For the Love of Prophecy
Like many people, when I entered adulthood, I sort of took a break from serious Bible reading.
I was raised on prophecy teaching, and I expect that my upbringing in conservative Oklahoma was similar to others’: heavy doses of Bible and Bible prophecy teaching. After all, these were the days of Hal Lindsey and Rapture talk.
That has all changed like the wind.
Recently on my Facebook page, a friend noted that she’d sent a message to her pastor, Kyle Idleman of Southeast Christian Church in Louisville, Kentucky.
If memory serves me, that is the church pastored for years by Bob Russell. Dr. David Reagan preached many prophecy sermons from that pulpit.
My friend was dismayed that Idleman evidently doesn’t have the same love for Bible prophecy teaching that his predecessors had.
I’m not surprised.
It isn’t hard to figure out, though.
Idleman is one of the new breed of pastor/CEOs that have decided Andy Stanley is right and the church/Bible/Christianity needs new marketing. The old-time religion is distasteful to them.
Even Brian Brodersen, the heir apparent (who made sure he was the heir apparent) to Chuck Smith at Calvary Chapel has said that when he filled-in for his father-in-law in the pulpit, he felt it necessary to “counter” the elder’s prophecy-laced sermons, since the “doom and gloom” stuff was, you know, not what seekers are after. This last bit is my paraphrase.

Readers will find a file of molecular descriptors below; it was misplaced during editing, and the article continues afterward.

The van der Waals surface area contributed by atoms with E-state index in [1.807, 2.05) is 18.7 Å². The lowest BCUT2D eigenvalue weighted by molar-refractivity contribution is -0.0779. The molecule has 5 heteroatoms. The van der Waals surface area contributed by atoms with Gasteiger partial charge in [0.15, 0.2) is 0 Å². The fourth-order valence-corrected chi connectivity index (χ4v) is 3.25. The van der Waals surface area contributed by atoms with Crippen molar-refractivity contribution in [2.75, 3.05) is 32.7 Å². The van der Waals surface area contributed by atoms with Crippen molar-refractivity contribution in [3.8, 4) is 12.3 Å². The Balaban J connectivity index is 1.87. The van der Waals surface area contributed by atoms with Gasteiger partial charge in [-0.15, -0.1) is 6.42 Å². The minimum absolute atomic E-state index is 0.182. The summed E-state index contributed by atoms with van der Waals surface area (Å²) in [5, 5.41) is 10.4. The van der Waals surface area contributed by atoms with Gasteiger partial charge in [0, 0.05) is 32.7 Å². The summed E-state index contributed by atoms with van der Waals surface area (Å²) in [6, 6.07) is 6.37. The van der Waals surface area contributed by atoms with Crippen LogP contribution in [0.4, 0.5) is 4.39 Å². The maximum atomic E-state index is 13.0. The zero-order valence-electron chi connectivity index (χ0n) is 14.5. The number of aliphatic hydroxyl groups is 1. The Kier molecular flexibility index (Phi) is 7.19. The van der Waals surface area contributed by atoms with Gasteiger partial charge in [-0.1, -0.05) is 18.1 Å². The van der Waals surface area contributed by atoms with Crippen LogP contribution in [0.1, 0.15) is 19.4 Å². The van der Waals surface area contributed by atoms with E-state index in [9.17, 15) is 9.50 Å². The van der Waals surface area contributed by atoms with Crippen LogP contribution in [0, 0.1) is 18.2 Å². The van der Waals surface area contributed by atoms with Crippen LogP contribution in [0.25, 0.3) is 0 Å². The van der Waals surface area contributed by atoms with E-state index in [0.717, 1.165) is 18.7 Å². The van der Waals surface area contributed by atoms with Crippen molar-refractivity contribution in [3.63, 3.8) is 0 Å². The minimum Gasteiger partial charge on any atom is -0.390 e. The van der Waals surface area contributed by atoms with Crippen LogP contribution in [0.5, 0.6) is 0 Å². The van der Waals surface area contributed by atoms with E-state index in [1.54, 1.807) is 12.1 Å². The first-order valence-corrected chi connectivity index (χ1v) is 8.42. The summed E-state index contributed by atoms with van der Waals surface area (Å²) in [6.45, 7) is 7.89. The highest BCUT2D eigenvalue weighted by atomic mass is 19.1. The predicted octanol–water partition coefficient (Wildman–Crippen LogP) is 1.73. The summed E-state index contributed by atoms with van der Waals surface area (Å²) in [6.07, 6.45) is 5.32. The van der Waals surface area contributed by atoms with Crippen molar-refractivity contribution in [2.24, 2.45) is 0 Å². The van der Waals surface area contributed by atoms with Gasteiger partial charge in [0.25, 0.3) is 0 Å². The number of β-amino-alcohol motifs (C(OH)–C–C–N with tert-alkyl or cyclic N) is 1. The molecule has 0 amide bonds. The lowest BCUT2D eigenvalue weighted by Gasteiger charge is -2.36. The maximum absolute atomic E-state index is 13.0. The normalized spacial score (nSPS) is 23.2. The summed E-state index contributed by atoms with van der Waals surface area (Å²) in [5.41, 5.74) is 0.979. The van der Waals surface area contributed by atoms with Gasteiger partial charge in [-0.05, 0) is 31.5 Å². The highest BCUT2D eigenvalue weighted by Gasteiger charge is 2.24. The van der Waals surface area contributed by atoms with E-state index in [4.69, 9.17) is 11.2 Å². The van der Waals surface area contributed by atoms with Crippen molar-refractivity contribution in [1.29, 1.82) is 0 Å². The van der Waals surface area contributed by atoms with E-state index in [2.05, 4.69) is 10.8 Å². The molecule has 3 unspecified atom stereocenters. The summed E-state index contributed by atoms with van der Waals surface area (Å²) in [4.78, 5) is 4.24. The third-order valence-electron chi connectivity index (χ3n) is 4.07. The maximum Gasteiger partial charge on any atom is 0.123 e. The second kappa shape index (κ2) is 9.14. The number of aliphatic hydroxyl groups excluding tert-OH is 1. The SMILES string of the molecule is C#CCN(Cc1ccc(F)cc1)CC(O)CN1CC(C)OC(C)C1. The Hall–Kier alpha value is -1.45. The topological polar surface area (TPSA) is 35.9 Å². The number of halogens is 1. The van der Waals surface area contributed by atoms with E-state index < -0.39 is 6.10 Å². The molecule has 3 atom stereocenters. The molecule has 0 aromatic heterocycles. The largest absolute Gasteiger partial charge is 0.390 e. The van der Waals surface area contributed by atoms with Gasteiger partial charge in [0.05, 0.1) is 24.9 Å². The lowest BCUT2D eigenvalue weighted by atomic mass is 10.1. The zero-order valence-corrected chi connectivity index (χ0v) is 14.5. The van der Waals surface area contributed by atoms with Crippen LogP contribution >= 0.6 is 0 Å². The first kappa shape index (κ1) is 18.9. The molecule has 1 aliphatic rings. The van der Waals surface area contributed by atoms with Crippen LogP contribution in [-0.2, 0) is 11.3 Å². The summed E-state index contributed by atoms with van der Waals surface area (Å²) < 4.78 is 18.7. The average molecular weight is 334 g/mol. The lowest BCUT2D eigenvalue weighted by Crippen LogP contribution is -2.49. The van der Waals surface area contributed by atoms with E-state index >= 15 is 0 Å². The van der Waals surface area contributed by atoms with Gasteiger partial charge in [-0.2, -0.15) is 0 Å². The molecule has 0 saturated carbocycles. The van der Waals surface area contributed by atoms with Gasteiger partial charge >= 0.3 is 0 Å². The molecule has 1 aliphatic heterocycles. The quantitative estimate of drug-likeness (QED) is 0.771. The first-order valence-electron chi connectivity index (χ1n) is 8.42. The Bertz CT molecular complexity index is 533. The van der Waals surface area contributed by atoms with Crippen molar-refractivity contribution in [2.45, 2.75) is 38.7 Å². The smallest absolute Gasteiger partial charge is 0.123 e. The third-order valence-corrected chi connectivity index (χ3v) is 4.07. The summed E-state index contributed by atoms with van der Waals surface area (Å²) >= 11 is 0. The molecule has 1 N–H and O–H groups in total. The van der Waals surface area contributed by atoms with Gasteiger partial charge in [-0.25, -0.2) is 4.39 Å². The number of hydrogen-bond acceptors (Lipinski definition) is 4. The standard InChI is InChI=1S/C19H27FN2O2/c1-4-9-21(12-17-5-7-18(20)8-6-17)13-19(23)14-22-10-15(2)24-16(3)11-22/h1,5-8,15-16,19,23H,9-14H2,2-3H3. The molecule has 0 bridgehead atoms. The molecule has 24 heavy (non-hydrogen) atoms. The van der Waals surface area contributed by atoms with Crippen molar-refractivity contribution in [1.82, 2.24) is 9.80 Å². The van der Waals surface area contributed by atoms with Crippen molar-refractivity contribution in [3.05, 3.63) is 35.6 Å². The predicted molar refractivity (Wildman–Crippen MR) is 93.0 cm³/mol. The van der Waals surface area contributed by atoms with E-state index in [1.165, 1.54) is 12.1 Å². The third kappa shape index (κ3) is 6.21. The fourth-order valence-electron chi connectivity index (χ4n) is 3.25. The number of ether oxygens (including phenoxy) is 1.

But if I came back to the study of prophecy and Bible reading, how many more do not?
I am curious how many readers of RaptureReady and “Israel Watch” experience this in their churches. I realize it’s a lot. But how many do have pastors who teach prophecy and the specialness of Israel and the Jewish people?
Take Idleman, for example. If you look at those who endorse his books—Craig Groeschel, Jud Wilhite, Mark Batterson, Christine Caine—you see that his circle of friends are not exactly graduates of the Hal Lindsey School of Prophecy.
(A few years ago, Groeschel almost inexplicably taught a three-part series on Bible prophecy, and he sounded like a classic Pre-Tribber. To my knowledge, it’s the only example of a seeker-driven pastor touching the subject in recent years.)
As we have pointed out many times, when the leading evangelical gurus in this country do not want to emphasize prophecy, it is relegated to the shadows. By extension, the general community of evangelical leaders in this country also do not like Israel, and in some cases I’m convinced they are anti-Semites. That ensures that Americans in the pews do not hear the whole counsel of God.
In order to understand how connected this network of evangelical leaders is, notice the recent flap caused by Jen Hatmaker’s interview with fellow progressive Jonathan Merritt.
Hatmaker acknowledged her support for homosexuality, among other things. Incredibly, LifeWay bookstores, an arm of the Southern Baptist Convention, pulled her books! I find it incredible, because LifeWay long ago went over to compromise when it comes to resources offered. If they no longer carry Hatmaker, will they then virtually empty their shelves of other heretical authors?
But Hatmaker is a star on the rise. A few years ago, she tweeted: “At some point, the church stopped living the Bible & decided to just study it…skillfully discarding costly discipleship…”